St. Jude Children's Research Hospital scientists found that cytonemes (thin, long, hair-like projections on cells) are important during neural development. Cytonemes connect cells communicating across vast distances but are difficult to capture with microscopy in developing vertebrate tissues. The researchers are the first to find a way to visualize how cytonemes transport signaling molecules during mammalian nervous system development. The findings were published in Cell.
"We showed cytonemes are a direct express route for signal transport," said corresponding author Stacey Ogden, PhD, St. Jude Department of Cell and Molecular Biology. "Cells need to communicate with each other during development and tissue homeostasis and be able to reach more than just their neighbors. We've identified one way that signals are loaded into cytonemes for transport to responding cell populations and demonstrated that tissue patterning does not happen properly when this mode of signal dispersion is compromised."
Express signal delivery sets up the nervous system for success
Researchers in Ogden's lab were the first to visualize mammalian cytonemes in the developing nervous system by combining modern microscopy techniques with optimized sample preparations.
"For a long time, visualizing these structures in developing mammalian tissue has been challenging," Ogden said. "But we've finally found a way."
Using their new methods, the scientists captured images of how cytonemes act as an "express" system that can skip over intervening cells to directly deliver signals to more distant ones, similar to an express subway that only stops at major stations. One of the major stations is the notochord, which produces a signal that plays a crucial role in organizing the developing spinal cord. Ogden's team captured images of the transport process happening in the cytonemes originating from the notochord.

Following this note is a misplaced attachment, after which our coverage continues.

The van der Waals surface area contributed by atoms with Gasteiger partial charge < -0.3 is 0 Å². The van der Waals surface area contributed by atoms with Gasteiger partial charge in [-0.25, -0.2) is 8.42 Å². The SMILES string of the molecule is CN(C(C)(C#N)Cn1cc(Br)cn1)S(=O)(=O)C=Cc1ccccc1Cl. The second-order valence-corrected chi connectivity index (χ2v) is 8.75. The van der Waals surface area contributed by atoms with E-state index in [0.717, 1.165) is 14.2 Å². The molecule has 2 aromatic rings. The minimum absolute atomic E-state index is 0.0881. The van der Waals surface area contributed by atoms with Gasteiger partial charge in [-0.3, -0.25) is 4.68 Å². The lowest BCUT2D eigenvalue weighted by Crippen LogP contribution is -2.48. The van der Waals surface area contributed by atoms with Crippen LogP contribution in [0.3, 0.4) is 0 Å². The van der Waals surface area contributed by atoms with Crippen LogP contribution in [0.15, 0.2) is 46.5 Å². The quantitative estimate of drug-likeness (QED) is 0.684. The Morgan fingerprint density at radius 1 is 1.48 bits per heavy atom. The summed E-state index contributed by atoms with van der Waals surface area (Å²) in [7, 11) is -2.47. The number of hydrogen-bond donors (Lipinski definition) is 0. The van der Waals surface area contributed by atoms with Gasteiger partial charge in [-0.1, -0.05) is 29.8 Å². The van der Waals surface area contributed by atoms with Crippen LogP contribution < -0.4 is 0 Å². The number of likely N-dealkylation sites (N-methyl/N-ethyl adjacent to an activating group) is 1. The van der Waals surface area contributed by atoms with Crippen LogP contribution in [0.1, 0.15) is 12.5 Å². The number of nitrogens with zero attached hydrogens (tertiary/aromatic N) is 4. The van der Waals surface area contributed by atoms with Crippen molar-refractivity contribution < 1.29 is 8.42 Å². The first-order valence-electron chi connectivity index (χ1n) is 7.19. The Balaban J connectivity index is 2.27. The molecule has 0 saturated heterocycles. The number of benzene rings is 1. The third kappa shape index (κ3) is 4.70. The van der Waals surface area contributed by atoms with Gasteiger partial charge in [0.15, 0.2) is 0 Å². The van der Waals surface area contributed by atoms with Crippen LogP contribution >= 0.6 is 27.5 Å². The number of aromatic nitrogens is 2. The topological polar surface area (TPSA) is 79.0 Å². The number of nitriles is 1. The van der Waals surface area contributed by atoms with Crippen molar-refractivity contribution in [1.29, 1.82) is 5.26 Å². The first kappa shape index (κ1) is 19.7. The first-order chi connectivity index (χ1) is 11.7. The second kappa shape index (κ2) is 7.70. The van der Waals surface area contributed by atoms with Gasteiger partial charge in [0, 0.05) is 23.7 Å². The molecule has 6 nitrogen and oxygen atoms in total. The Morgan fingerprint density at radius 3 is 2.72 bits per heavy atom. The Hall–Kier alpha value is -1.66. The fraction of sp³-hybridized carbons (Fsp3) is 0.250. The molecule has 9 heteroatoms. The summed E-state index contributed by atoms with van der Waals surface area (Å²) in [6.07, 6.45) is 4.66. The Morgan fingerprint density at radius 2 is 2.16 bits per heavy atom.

When the researchers prevented signaling proteins from entering cytonemes, neural development was disrupted in mouse models, causing major neurological defects.
"This is the first demonstration of these cytoneme-based transport processes occurring during the development of a complex mammalian tissue such as the neural tube," Ogden said. "Then we showed that when we reduce cytoneme numbers or decrease the ability of cells to load signaling proteins into these structures, we get developmental defects."
Cytoneme transport helps establish the gradient
Mammalian development is a carefully guided process that must be coordinated for all organs and tissues to form correctly. One way cells know when to adopt a specific fate is by responding to distinct thresholds of signaling proteins called morphogens. Cells will respond differently to these signals across a signaling gradient, taking on different characteristics in response to high and low concentrations of a particular morphogen. A good gradient is necessary for development; a bad gradient can spell disaster.
Despite their importance, how these patterns of morphogens are created across fields of organizing cells has remained a mystery. Simple diffusion can explain some, but not all, of these gradients. The neurological deficits created when the scientists blocked signals from entering cytonemes provide evidence that supports a key role for cytoneme signaling during morphogen patterning.
"These deficits are really the first direct evidence that cytoneme-based signaling plays a key role during neural tube patterning," Ogden said.
Transporting 'sonic hedgehog' through cytonemes
The St. Jude group clarified one way that a gradient of the sonic hedgehog morphogen is formed in the neural tube. Sonic hedgehog was already known as a critical signaling molecule in neural development, but its route to reach its target cells has been difficult to ascertain. The study identified cytonemes as key contributors to a solution that creates the sonic hedgehog signaling gradient. Correspondingly, when sonic hedgehog could not be loaded in cytonemes, its signaling function was compromised.
"In the morphogen signaling research field, we've always wanted to know how a signal gets from one population of cells to spread across a receiving cell population to make a gradient," Odgen said. "It's really exciting to show that cells that are producing morphogen signals are playing an active role in getting them to where they need to go through cytonemes. The signaling cell is not only making the morphogen, but it's also helping to physically deliver the signal."
What remains unclear is how widespread cytoneme express transport of signaling proteins is in development.
"Here, we've used sonic hedgehog as a model," Ogden said. "But we also have evidence that these structures may be important for transporting other signals that are crucial during neural tube development. Now that we've developed a system to visualize these cytonemes, we can begin to uncover the true breadth of their function."
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